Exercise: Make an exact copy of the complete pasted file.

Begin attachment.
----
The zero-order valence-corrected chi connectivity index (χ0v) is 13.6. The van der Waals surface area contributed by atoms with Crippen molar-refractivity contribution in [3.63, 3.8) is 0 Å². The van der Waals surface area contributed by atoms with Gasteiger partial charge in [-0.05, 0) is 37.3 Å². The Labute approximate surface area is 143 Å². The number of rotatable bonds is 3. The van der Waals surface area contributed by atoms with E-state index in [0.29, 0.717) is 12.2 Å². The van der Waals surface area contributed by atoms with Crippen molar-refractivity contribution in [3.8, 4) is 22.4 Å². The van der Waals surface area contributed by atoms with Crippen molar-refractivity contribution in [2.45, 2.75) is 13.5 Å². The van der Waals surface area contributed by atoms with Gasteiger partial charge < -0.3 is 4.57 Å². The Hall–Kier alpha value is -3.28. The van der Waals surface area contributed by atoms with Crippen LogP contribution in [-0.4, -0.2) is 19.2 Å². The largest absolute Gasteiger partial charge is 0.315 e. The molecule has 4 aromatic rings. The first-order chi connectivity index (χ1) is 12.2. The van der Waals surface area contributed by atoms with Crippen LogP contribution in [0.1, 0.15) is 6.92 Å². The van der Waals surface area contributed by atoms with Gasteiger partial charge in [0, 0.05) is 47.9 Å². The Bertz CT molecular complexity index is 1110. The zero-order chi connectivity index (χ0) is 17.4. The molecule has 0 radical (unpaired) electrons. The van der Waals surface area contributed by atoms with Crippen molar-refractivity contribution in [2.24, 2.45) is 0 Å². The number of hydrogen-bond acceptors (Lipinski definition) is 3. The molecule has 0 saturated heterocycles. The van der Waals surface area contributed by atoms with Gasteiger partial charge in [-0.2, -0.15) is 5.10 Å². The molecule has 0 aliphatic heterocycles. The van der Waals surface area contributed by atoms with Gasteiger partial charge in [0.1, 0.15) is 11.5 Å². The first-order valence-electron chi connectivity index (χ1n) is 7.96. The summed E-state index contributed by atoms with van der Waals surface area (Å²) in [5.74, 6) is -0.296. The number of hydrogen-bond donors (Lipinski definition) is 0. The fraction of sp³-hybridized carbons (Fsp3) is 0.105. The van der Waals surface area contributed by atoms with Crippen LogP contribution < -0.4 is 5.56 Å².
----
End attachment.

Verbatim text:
The zero-order valence-corrected chi connectivity index (χ0v) is 13.6. The van der Waals surface area contributed by atoms with Crippen molar-refractivity contribution in [3.63, 3.8) is 0 Å². The van der Waals surface area contributed by atoms with Gasteiger partial charge in [-0.05, 0) is 37.3 Å². The Labute approximate surface area is 143 Å². The number of rotatable bonds is 3. The van der Waals surface area contributed by atoms with E-state index in [0.29, 0.717) is 12.2 Å². The van der Waals surface area contributed by atoms with Crippen molar-refractivity contribution in [3.8, 4) is 22.4 Å². The van der Waals surface area contributed by atoms with Crippen molar-refractivity contribution in [2.45, 2.75) is 13.5 Å². The van der Waals surface area contributed by atoms with Gasteiger partial charge < -0.3 is 4.57 Å². The Hall–Kier alpha value is -3.28. The van der Waals surface area contributed by atoms with Crippen LogP contribution in [-0.4, -0.2) is 19.2 Å². The largest absolute Gasteiger partial charge is 0.315 e. The molecule has 4 aromatic rings. The first-order chi connectivity index (χ1) is 12.2. The van der Waals surface area contributed by atoms with Crippen LogP contribution in [0.1, 0.15) is 6.92 Å². The van der Waals surface area contributed by atoms with Gasteiger partial charge in [0, 0.05) is 47.9 Å². The Bertz CT molecular complexity index is 1110. The zero-order chi connectivity index (χ0) is 17.4. The molecule has 0 radical (unpaired) electrons. The van der Waals surface area contributed by atoms with Crippen molar-refractivity contribution in [2.24, 2.45) is 0 Å². The number of hydrogen-bond acceptors (Lipinski definition) is 3. The molecule has 0 saturated heterocycles. The van der Waals surface area contributed by atoms with Gasteiger partial charge in [-0.2, -0.15) is 5.10 Å². The molecule has 0 aliphatic heterocycles. The van der Waals surface area contributed by atoms with Gasteiger partial charge in [0.1, 0.15) is 11.5 Å². The first-order valence-electron chi connectivity index (χ1n) is 7.96. The summed E-state index contributed by atoms with van der Waals surface area (Å²) in [5.74, 6) is -0.296. The number of hydrogen-bond donors (Lipinski definition) is 0. The fraction of sp³-hybridized carbons (Fsp3) is 0.105. The van der Waals surface area contributed by atoms with Crippen LogP contribution < -0.4 is 5.56 Å².